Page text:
Unlikely Voter

Poll Analysis and Election Projection

Rasmussen Reports: 2010 Scorecard

Like everyone else, Rasmussen Reports got two key Senate races wrong, making them big surprises on election night: Colorado and Nevada. Rasmussen also underestimated Barbara Boxer’s lead in California.

My mission since election day has been to find out why everyone got these three states in particular so wrong, while others were accurate. In the process, I’ve taken a good look at Rasmussen’s accuracy this year.

I’ve looked specifically at Rasmussen’s polling of the races for Governor this year, comparing the amounts the Democrat was behind in the final poll with the actual result. I hoped to find a correlation between that figure and either the Hispanic population in the state or in the wireless phone-only population in the state.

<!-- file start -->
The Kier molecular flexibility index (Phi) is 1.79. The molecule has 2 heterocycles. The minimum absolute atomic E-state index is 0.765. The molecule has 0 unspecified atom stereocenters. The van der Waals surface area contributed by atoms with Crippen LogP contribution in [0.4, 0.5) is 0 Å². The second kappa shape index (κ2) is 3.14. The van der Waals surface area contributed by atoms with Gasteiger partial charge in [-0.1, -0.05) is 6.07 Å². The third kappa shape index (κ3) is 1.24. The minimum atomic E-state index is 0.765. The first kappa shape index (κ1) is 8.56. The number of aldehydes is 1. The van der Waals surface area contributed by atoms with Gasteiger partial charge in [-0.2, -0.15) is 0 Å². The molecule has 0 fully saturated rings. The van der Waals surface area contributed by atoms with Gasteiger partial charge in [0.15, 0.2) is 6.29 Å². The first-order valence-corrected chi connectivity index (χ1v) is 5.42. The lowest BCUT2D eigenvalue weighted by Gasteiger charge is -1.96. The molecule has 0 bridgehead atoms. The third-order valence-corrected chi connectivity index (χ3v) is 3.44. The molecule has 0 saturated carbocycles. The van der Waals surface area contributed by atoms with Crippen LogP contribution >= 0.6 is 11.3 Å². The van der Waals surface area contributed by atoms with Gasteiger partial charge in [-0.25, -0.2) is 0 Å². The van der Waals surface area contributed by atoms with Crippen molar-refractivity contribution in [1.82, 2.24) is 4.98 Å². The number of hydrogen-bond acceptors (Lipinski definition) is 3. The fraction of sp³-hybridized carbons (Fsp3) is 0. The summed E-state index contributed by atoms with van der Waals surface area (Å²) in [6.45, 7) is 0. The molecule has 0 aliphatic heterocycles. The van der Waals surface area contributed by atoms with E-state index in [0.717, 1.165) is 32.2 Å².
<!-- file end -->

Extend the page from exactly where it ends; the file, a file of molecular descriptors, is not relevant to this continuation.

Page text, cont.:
As it turns out, I found nothing. OpenOffice tells me the correlation between the number of wireless-only adults and the Rasmussen gap is -0.01, meaningless. It got little better for the Hispanic figures: 0.13. And as I entered the figures it became clear to me visually that there was just nothing there.

However I was able to do one more thing, and that is test Nate Silver’s claim that Rasmussen was so far off. I averaged the absolute values of the errors and got 5.5. All of these polls had a Margin of Error of 4 or 4.5, so for the mean error to be beyond that is unlikely to be a random event. It’s more likely that Rasmussen’s likely voter screen was not quite accurate.

I intend to do other pollsters in the coming days. That work will give this datapoint the context we need.

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